The Wichita team developing a Boeing 777-300ER converted freighter intends this month to announce multiple launch customers for the project, and is on track to begin manufacturing components within weeks.

“There will be two or three launch customers,” says Jim Gibbs, president of Kansas Modification Center (KMC), a company behind the project. “We plan to announce them at MRO Americas.”

That trade show occurs the week of 25 April.

KMC has partnered with NIAR WERX – a division of Wichita State University’s National Institute for Aviation Research (NIAR) – to develop the 777-300ER passenger-to-freighter conversion.

NIAR WERX first 777-300ER for conversion to freighter


NIAR WERX first 777-300ER, a former Emirates jet that the MRO shop is converting into a freighter

The partners insist they have the experience, technical expertise and financial backing to bring their conversion to market. They say their aircraft will have operating advantages over competing aircraft, and that their modification plan will help ensure a smooth path to certification by the Federal Aviation Administration.

“We are looking at low certification risk,” says NIAR WERX programme manager Eric Kivett. NIAR WERX is an FAA-certificated Part 145 repair station that employs some 500 people, including more than 350 engineers and technical staffers.

Close to 100 engineers are working on the 777-300ER project, Kivett says.

“In two to three weeks, we will actually start the manufacturing of… parts of the aircraft,” adds Gibbs. Those parts will be floor beams. Gibbs’ firm KMC is the programme’s “umbrella contracting company” and will hold the converted 777’s supplemental type certificate.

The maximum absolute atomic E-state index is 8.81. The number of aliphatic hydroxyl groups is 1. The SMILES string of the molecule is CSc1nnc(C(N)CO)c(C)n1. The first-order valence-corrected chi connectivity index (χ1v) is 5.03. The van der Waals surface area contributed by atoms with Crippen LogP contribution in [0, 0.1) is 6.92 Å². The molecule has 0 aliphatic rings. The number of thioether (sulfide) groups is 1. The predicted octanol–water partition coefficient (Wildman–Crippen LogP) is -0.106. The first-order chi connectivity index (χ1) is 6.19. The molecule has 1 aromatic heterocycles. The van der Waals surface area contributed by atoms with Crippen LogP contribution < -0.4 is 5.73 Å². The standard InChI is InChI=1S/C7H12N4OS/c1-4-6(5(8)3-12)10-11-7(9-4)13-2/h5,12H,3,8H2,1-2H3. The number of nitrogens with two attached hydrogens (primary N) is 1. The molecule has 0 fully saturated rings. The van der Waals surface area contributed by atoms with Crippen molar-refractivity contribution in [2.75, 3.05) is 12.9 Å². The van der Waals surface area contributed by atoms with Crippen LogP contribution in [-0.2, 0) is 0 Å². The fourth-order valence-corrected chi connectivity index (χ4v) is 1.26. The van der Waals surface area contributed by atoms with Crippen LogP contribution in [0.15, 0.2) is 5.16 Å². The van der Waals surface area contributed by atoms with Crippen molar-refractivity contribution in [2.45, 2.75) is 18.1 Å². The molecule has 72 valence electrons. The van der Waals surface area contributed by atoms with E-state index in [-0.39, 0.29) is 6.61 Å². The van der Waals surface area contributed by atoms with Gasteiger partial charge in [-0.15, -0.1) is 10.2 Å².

NIAR WERX is providing engineering and technical muscle. It specialises in engineering services, aircraft modification and overhaul, flight tests and certification. NIAR WERX’s other programmes include modification and heavy checks of 737s and McDonnell Douglas MD-80-family jets, says Kivett. The division sits within NIAR, which is Wichita State’s aviation research and development institute. Started in 1985, NIAR is an experienced industry player, having worked with customers including Boeing, Bombardier, Spirit AeroSystems and Textron.

The 777 modification project will have help from a Dynamic NC, a Rose Hill, Kansas-based aerospace engineering and machining shop founded in 2005 by Gibbs, who sold the business in 2020. Dynamic will help source materials, fabricate components and supply the project’s large sub-assemblies, say executives.

The team is making notable progress.

In January, NIAR WERX submitted to the FAA a supplemental type certification application for the conversion. Last year, it announced having acquired its first 777-300ER – a former Emirates Airline jet manufactured in 2008, with serial number 37704. Gibbs says the team has stripped the jet and completed some ground tests, and is equipping it with instruments used to evaluate design loads.

NIAR WERX aims to complete preliminary design work by the end of the third quarter of 2022, to begin modifying the first aircraft in 2023 and to complete modifications before that year ends. The team is working to receive the project’s supplemental type certificate from the FAA in the second quarter of 2024.


Competition has been heating up in the air freighter market amid strong demand for shipments of e-commerce and express-delivery packages.

Airbus is developing its new-build A350F (based on its A350-1000), with service entry in 2025. Boeing sells new-build 767Fs and 777Fs (based on its 777-200LR), and in January launched its 777-8F, with deliveries expected to start in 2027. Boeing also sells passenger-to-cargo converted 767Fs.

NIAR WERX will more-directly compete with two other companies developing 777-300ER converted freighters: Israel Aerospace Industries (IAI) and US firm Mammoth Freighters.